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The Goals of HIV Treatment and the Importance of Adherence

HIV treatment adherence is the key to maintaining viral suppression and healthy white blood cell counts.

Partnering with the right healthcare provider is one of the best ways to make sure you are getting the care you need when living with HIV.

There is no cure for human immunodeficiency virus (HIV), but there are treatments that can provide long-term control over an HIV infection. With continuous treatment, a person living with HIV can avoid illnesses caused by HIV (including AIDS), minimize the risk of spreading the virus to other people, and live a long and healthy life.

Here, we look at the goals of treating HIV and the strategies that can keep a person healthy while living with HIV.

Beginning treatment for HIV

If you have been diagnosed with HIV, your first goal is to begin treatment. HIV is treated with antiretroviral therapy (ART). ART medications reduce the amount of virus in the body and prevent the virus from multiplying. A person will take a combination of several ART medications, called a regimen. It is recommended that anyone who has HIV begin treatment with ART as soon as possible.

It is important to emphasize that ART medications cannot cure HIV. For ART to work, a person must take every dose of their HIV medication, and they must take every dose on schedule. A person must also continue taking their HIV medications for the rest of their life. This is called treatment adherence.

The goals of treating HIV

Treatment adherence is the foundation of long-term control of an HIV infection. Treatment adherence enables a person to meet the important goals of HIV treatment:

  • Viral suppression. One of the top goals of treating HIV is to keep the viral load as low as possible for as long as possible. Viral load means the amount of virus in the body. Ideally, a person will want to achieve and maintain an “undetectable viral load,” where the level of virus is so low it cannot be detected on a standard blood test.
  • Maintain a healthy immune system. HIV infects and destroys white blood cells. White blood cells are an essential part of the immune system. When white blood cell numbers are too low, the body will not be able to fight off infections and a person can become very sick.
  • Prevent transmission to other people. Keeping the virus at undetectable levels greatly reduces the risk of transmission of HIV to other people. This includes the risk of transmission to an unborn child during pregnancy and to infants during breastfeeding. It also includes the risk of transmission to intimate partners.
  • Prevent drug resistance. Taking breaks from ART and missing doses of ART medication can contribute to “drug resistance.” This means that HIV will no longer respond to certain ART medications and different medications will be needed. This can make treating HIV more difficult. It will mean a person has fewer treatment options in the future.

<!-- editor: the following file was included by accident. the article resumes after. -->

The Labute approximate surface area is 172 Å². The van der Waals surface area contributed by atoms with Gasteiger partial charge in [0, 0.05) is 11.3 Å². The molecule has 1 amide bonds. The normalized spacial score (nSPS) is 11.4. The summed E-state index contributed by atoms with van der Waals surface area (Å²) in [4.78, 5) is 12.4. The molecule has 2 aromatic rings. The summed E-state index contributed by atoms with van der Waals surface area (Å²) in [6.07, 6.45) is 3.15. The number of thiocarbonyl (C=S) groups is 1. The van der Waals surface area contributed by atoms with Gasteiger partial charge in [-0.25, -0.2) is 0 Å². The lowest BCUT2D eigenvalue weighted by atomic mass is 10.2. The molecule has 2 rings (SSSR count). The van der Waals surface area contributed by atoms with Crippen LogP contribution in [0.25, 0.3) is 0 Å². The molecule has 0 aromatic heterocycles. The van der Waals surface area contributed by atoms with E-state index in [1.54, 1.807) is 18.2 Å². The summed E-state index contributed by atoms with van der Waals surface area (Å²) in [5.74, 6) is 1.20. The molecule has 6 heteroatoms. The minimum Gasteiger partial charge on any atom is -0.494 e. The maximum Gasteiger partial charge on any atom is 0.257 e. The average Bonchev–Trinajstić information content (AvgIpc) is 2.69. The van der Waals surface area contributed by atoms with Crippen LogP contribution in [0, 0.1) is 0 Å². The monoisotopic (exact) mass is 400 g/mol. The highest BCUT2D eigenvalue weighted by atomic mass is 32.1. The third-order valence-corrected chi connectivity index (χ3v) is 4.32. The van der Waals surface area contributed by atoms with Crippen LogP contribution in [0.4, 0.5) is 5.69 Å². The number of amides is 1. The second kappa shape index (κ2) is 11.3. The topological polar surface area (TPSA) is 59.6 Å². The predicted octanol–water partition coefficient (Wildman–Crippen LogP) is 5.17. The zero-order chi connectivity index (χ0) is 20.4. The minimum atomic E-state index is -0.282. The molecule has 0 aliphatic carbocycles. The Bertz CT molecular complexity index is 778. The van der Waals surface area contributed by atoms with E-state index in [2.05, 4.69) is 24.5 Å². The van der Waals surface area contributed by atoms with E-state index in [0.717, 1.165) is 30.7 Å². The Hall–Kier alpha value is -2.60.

When living with HIV, you will have regular appointments with your healthcare provider. Attending these appointments is another important part of treatment adherence. Appointments will include tests to monitor white blood cell counts and viral load. They are also an opportunity to address any difficulties you have had with treatment or other areas of your health.

Good overall health and good quality of life are other important treatment goals. This means addressing any other health concerns, good nutrition, staying active, and taking care of mental health.

Partner with the right healthcare provider

Treating HIV is a lifelong process. One of the best ways to make sure that you are getting the care you need is to partner with the right healthcare provider. Important qualities to look for in a healthcare provider include:

  • They have experience treating HIV and they understand the challenges faced by people living with HIV.
  • They treat you with respect, listen to your concerns, and provide good explanations when you have a question.
  • They are someone you feel comfortable talking to. Treating HIV often involves discussing very personal topics, such as mental health and intimate relationships.

HIV is typically treated by a medical doctor called an infectious disease specialist. Some people with HIV are treated by a primary care provider who has experience treating HIV. Your healthcare provider will be your best source of information about treatment, treatment adherence, and staying healthy while living with HIV.

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Centers for Disease Control and Prevention. HIV Treatment.
National Institutes of Health HIVinfo. HIV Treatment Adherence.
UpToDate. Patient education: Initial treatment of HIV (Beyond the Basics).
HIV.gov HIV/AIDS Glossary. Adherence.
National Institutes of Health HIVinfo. Following an HIV Treatment Regimen: Steps to Take Before and After Starting HIV Medicines.
HIV.gov. Guidelines for the Use of Antiretroviral Agents in Adults and Adolescents with HIV.
Centers for Disease Control and Prevention. HIV Treatment as Prevention.
MedlinePlus. CD4 Lymphocyte Count.
HIV.gov. Recommendations for the Use of Antiretroviral Drugs During Pregnancy and Interventions to Reduce Perinatal HIV Transmission in the United States.
National Institutes of Health HIVinfo. Drug Resistance.
HIV.gov. Seeing Your Health Care Provider.
HIV.gov. Aging with HIV.
Centers for Disease Control and Prevention. Healthy Living with HIV.
National Institute of Mental Health. HIV and AIDS and Mental Health.
HIV.gov. Types of Providers.
Centers for Disease Control and Prevention. Talking To Your Patients.
Sampath Wijesinghe and Jeffrey L. Alexander. Management and treatment of HIV: are primary care clinicians prepared for their new role? BMC Family Practice, 2020. Vol. 21.
IDSA Foundation. ID specialists or PCPs: Who should manage HIV primary care?

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